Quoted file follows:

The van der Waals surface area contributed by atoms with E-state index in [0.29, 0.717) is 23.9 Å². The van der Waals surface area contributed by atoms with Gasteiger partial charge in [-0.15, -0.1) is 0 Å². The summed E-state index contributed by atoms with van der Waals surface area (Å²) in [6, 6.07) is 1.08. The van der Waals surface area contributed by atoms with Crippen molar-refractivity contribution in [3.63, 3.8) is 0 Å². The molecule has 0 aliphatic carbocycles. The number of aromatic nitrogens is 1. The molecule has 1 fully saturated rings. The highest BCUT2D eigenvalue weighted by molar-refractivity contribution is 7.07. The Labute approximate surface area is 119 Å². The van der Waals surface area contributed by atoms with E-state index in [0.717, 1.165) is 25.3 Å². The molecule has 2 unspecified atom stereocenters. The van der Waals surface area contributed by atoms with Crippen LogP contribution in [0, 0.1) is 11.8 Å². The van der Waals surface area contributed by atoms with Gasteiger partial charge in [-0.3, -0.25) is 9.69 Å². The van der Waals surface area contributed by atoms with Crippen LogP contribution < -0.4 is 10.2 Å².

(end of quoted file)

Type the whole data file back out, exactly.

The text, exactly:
The van der Waals surface area contributed by atoms with E-state index in [0.29, 0.717) is 23.9 Å². The van der Waals surface area contributed by atoms with Gasteiger partial charge in [-0.15, -0.1) is 0 Å². The summed E-state index contributed by atoms with van der Waals surface area (Å²) in [6, 6.07) is 1.08. The van der Waals surface area contributed by atoms with Crippen molar-refractivity contribution in [3.63, 3.8) is 0 Å². The molecule has 0 aliphatic carbocycles. The number of aromatic nitrogens is 1. The molecule has 1 fully saturated rings. The highest BCUT2D eigenvalue weighted by molar-refractivity contribution is 7.07. The Labute approximate surface area is 119 Å². The van der Waals surface area contributed by atoms with E-state index in [0.717, 1.165) is 25.3 Å². The molecule has 2 unspecified atom stereocenters. The van der Waals surface area contributed by atoms with Crippen LogP contribution in [0, 0.1) is 11.8 Å². The van der Waals surface area contributed by atoms with Gasteiger partial charge in [-0.3, -0.25) is 9.69 Å². The van der Waals surface area contributed by atoms with Crippen LogP contribution < -0.4 is 10.2 Å².